7. Build Data and Digital Capacity amongst Public Servants: Efforts should be made to build data leaders and stewards within departments to provide data oversight, policy and technical frameworks. Moreover, analysts and data scientists needs to be hire who can make sense of the complex data, provide insights and forecast to policy-makers and people who can data warehousing who also understand statistics and have some domain knowledge

8. Consolidate Portals: Every Ministry and state should have a single window portal for accessing all public data. All the 6 data types should converge at these portals and should be at a single source so that anyone can navigate easily. There is no point in building endless portals to host and disseminate data

9. Build One Stop Public Information Portals:

While it is heartening to see citizens rising up to the occasion and working on the information gap, it is also increasing the information load on a citizen and creating an asymmetry with citizens who have access to social capital and those who don’t. Add to this the problem of verifying leads, scammers, etc. The nature of the problem is such that all non-governmental entities combined (with absolutely good intent) may end up complicating this. Is there a better way to address this information crisis?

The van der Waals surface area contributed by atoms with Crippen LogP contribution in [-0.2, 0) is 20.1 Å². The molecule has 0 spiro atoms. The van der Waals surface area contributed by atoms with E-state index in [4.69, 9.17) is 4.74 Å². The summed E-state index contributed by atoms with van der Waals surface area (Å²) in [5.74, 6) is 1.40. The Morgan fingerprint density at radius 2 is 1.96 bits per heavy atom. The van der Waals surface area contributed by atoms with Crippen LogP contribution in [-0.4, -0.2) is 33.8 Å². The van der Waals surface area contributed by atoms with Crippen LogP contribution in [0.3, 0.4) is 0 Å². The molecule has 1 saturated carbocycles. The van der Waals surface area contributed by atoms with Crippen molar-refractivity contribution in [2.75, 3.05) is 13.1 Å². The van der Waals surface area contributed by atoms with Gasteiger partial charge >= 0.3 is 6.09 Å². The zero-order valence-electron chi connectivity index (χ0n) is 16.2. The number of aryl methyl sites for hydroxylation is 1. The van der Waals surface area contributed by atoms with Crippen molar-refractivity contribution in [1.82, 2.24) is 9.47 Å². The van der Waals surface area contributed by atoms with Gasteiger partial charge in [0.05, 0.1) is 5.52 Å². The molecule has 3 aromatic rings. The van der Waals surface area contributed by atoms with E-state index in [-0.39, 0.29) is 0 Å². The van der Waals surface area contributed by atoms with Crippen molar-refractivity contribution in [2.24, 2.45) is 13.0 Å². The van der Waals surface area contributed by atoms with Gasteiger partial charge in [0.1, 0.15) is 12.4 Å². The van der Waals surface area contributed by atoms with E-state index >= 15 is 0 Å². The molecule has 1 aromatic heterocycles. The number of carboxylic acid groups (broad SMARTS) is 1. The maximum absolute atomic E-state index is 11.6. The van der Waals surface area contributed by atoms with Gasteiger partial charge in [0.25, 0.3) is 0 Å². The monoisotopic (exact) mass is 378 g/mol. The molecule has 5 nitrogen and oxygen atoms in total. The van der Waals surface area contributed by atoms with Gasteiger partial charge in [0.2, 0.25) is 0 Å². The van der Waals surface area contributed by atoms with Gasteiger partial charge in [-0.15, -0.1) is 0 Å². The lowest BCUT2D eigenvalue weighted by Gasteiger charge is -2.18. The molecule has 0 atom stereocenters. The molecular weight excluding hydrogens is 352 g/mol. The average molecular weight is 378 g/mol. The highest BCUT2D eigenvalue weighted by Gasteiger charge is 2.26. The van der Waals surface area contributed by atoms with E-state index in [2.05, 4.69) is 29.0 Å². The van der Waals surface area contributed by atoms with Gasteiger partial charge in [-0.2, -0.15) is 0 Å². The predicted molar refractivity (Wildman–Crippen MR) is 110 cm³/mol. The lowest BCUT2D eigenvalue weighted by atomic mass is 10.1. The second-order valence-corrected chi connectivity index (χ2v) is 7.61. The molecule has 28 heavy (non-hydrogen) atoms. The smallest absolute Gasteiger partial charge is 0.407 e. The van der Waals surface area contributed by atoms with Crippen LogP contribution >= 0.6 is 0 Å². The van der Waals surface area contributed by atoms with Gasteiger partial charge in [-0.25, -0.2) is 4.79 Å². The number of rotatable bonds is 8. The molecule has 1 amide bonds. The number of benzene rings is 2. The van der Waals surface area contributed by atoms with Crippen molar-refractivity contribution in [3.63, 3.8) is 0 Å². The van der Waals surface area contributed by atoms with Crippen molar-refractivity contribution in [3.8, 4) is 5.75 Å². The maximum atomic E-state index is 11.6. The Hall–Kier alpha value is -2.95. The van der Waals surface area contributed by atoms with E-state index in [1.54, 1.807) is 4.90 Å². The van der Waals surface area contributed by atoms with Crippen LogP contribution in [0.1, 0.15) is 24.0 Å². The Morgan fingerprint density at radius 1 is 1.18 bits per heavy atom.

The single source of truth information should always be a public good and provided by the state itself with centralized single window aggregators so that every citizen knows: if I have to find out about this, I will find it here. If i have to contact this person, I will find the details here.

It seems this problem is much deeper than building dashboards, chatbots and portals. We must advocate for public information portals! Rajasthan and Karnataka have built very good public information portals which provide details on schemes, services, representatives, etc.

10. National Geospatial Data Portal connected with OGD:

Different civil society organizations, academia and private sector organizations have built portals in silos which have different spatial data-sets on them. However, efforts need to make on building a National Geospatial Data Portal with key stakeholders like NRSC (National Remote Sensing Centre), SOI (Survey of India), etc. where we can layer different types of spatial data-sets and use it across Ministries for policy planning, monitoring and evaluations.

India really has a strong statistical system. If we are able to implement these measures, we can unlock the full power of public data which will lead to transparency, accountability, better planning, monitoring and delivery of public services.

Article is originally published on LinkedIn Pulse and written by Mitul Jhaveri.